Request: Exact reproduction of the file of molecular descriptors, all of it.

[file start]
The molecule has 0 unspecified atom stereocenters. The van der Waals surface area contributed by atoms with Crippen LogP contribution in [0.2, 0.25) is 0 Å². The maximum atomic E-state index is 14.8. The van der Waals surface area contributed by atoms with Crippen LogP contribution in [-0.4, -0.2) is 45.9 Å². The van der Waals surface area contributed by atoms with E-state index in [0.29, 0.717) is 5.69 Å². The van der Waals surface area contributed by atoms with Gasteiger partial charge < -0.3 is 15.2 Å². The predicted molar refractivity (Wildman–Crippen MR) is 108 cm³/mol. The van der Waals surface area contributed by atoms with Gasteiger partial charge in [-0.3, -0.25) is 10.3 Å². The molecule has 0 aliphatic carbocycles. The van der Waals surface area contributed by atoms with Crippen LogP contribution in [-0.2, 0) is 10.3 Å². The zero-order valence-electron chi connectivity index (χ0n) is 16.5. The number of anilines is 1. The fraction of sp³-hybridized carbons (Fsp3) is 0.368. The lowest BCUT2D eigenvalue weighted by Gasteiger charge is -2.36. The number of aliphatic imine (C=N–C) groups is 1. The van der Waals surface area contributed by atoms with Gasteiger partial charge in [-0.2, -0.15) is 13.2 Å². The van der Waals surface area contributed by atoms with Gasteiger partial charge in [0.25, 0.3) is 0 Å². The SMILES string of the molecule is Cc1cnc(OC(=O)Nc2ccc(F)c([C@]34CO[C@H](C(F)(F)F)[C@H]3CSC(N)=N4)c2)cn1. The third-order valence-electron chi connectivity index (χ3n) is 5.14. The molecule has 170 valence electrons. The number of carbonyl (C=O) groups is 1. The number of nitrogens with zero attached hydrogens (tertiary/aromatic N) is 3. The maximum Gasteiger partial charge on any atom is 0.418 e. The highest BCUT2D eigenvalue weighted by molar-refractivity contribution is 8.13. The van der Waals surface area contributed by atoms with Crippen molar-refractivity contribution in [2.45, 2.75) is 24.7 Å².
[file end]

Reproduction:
The molecule has 0 unspecified atom stereocenters. The van der Waals surface area contributed by atoms with Crippen LogP contribution in [0.2, 0.25) is 0 Å². The maximum atomic E-state index is 14.8. The van der Waals surface area contributed by atoms with Crippen LogP contribution in [-0.4, -0.2) is 45.9 Å². The van der Waals surface area contributed by atoms with E-state index in [0.29, 0.717) is 5.69 Å². The van der Waals surface area contributed by atoms with Gasteiger partial charge < -0.3 is 15.2 Å². The predicted molar refractivity (Wildman–Crippen MR) is 108 cm³/mol. The van der Waals surface area contributed by atoms with Gasteiger partial charge in [-0.3, -0.25) is 10.3 Å². The molecule has 0 aliphatic carbocycles. The van der Waals surface area contributed by atoms with Crippen LogP contribution in [-0.2, 0) is 10.3 Å². The zero-order valence-electron chi connectivity index (χ0n) is 16.5. The number of anilines is 1. The fraction of sp³-hybridized carbons (Fsp3) is 0.368. The lowest BCUT2D eigenvalue weighted by Gasteiger charge is -2.36. The number of aliphatic imine (C=N–C) groups is 1. The van der Waals surface area contributed by atoms with Gasteiger partial charge in [-0.2, -0.15) is 13.2 Å². The van der Waals surface area contributed by atoms with Gasteiger partial charge in [0.25, 0.3) is 0 Å². The SMILES string of the molecule is Cc1cnc(OC(=O)Nc2ccc(F)c([C@]34CO[C@H](C(F)(F)F)[C@H]3CSC(N)=N4)c2)cn1. The third-order valence-electron chi connectivity index (χ3n) is 5.14. The molecule has 170 valence electrons. The number of carbonyl (C=O) groups is 1. The number of nitrogens with zero attached hydrogens (tertiary/aromatic N) is 3. The maximum Gasteiger partial charge on any atom is 0.418 e. The highest BCUT2D eigenvalue weighted by molar-refractivity contribution is 8.13. The van der Waals surface area contributed by atoms with Crippen molar-refractivity contribution in [2.45, 2.75) is 24.7 Å².